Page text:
‘It’s something we’ve always wanted to do,’ bubbled Paula Sargetakis at the January, 2010 Sugar House Community Council (SHCC) Meeting as she outlined plans she and husband/business partner Joe have to create an urban, organic farm in an east side residential area of Sugar House. What they propose is no ordinary backyard garden, but a commercial operation on a land parcel equivalent in size to eight ordinary residential lots.
The property is located at 1794 South Texas Street, on the market for over a year following the demolition of an LDS Ward House, membership of which was combined with that of another church location. The Sargetakis’ put an option on the property in November, 2009 pending the outcome of various Salt Lake City processes to change the current zoning from institutional to residential.
Neighbors and others who attended the January SHCC Meeting were mostly in favor of the rezoning, feeling it a better alternative than the assisted living center or medical/dental clinic that could be constructed there if the zoning remains institutional. They also worry about the potential increase in traffic if the property were to be rezoned residential, but subdivided into eight individual lots. Concurring, SHCC sent a favorable report to the Planning Commission on the proposed project.
On February 10, the Planning Commission voted unanimously to support the rezoning request, conditioned upon the Sargetakis’ limiting the size of the house to 7,000 square feet, two to two and one half times larger than the average house in the surrounding area.
Clearing two out of three hurdles, all that remains is City Council approval, which seems inevitable based on the City’s vow to support Salt Lake County’s Urban Farming Program and its own pending ‘Sustainability Development Code Changes, a request by Mayor Becker to amend the Use Tables of the Zoning Ordinance to allow more opportunity for community gardens, seasonal farm stands, community support agriculture, solar arrays, and wind generating systems in appropriate zoning districts throughout the City.’
There are concerns. Many have been addressed by the Sargetakis’ (See Planning Commission Staff Report). Others include the overall size of the land in proportion to the rest of the properties in the neighborhood and the potential future subdivision of it should the Sargetakis’ plans fail.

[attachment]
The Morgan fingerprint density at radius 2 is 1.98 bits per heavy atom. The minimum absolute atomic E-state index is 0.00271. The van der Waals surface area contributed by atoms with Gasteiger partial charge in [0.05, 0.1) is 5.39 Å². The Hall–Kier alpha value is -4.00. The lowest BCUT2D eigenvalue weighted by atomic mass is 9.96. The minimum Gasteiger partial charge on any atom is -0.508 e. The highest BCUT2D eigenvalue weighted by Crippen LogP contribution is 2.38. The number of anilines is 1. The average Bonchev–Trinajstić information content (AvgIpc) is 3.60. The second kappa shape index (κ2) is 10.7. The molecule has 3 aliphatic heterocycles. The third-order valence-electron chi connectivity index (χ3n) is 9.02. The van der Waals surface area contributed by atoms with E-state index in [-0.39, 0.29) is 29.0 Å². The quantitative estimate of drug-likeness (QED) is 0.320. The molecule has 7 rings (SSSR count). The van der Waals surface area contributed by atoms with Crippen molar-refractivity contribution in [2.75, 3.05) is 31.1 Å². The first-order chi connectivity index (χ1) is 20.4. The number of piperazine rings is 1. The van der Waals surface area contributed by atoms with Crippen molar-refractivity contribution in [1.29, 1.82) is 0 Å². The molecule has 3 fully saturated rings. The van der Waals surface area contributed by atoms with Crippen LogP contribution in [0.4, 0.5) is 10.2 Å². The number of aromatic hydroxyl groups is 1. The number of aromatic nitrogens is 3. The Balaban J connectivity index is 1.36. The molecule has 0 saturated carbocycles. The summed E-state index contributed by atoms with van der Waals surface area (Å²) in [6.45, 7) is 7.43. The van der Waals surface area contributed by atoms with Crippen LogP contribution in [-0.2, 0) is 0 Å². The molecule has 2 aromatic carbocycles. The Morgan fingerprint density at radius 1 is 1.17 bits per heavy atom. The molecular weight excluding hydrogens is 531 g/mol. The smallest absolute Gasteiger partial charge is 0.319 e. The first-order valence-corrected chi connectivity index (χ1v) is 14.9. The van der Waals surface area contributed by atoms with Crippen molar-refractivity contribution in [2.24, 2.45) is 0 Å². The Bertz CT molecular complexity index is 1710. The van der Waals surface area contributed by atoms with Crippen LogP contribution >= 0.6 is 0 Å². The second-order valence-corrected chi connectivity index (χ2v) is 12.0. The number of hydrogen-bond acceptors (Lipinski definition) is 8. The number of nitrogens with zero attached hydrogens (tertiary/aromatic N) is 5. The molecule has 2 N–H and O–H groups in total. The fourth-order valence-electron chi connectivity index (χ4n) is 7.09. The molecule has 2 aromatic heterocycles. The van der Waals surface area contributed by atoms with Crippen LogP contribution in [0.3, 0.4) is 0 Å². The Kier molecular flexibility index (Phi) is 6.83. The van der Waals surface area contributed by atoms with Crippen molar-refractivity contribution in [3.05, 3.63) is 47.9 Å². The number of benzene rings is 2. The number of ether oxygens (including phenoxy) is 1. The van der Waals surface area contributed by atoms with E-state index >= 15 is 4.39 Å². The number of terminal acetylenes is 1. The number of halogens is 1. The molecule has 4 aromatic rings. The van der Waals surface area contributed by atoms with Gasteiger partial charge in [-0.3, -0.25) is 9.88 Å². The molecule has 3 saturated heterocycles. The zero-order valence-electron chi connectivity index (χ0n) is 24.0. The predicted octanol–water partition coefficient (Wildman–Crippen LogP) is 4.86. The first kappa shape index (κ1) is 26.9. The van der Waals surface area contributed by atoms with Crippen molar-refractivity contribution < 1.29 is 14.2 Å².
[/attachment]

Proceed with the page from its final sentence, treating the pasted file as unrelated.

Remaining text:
Some question how this farm will benefit the community. One could argue that utilization of organic farm methods will indeed help the community in the long run because of the associated sustainability processes. Moreover, the Sargetakis’ have expressed a willingness to provide educational opportunities on organic farming to interns from Red Butte Gardens and/or the University of Utah as well as students at the nearby elementary and middle schools.
However, other benefits seem less clear. Under the home occupation license that enables them to conduct a commercial farm operation, the Sargetakis’ cannot sell fruit or produce on site. They have already indicated their intent to sell most of their harvest to restaurants and off site fruit/produce stands. Thus the products grown are more likely to benefit restaurant diners and consumers outside the neighborhood, possibly the community, in which they are produced.
The outcome of this pioneering effort remains unknown. A positive outcome could very well establish a model from which other urban, organic farms operate in the future. Conversely, it could end up being a disastrous experiment, offering few benefits to any of those involved.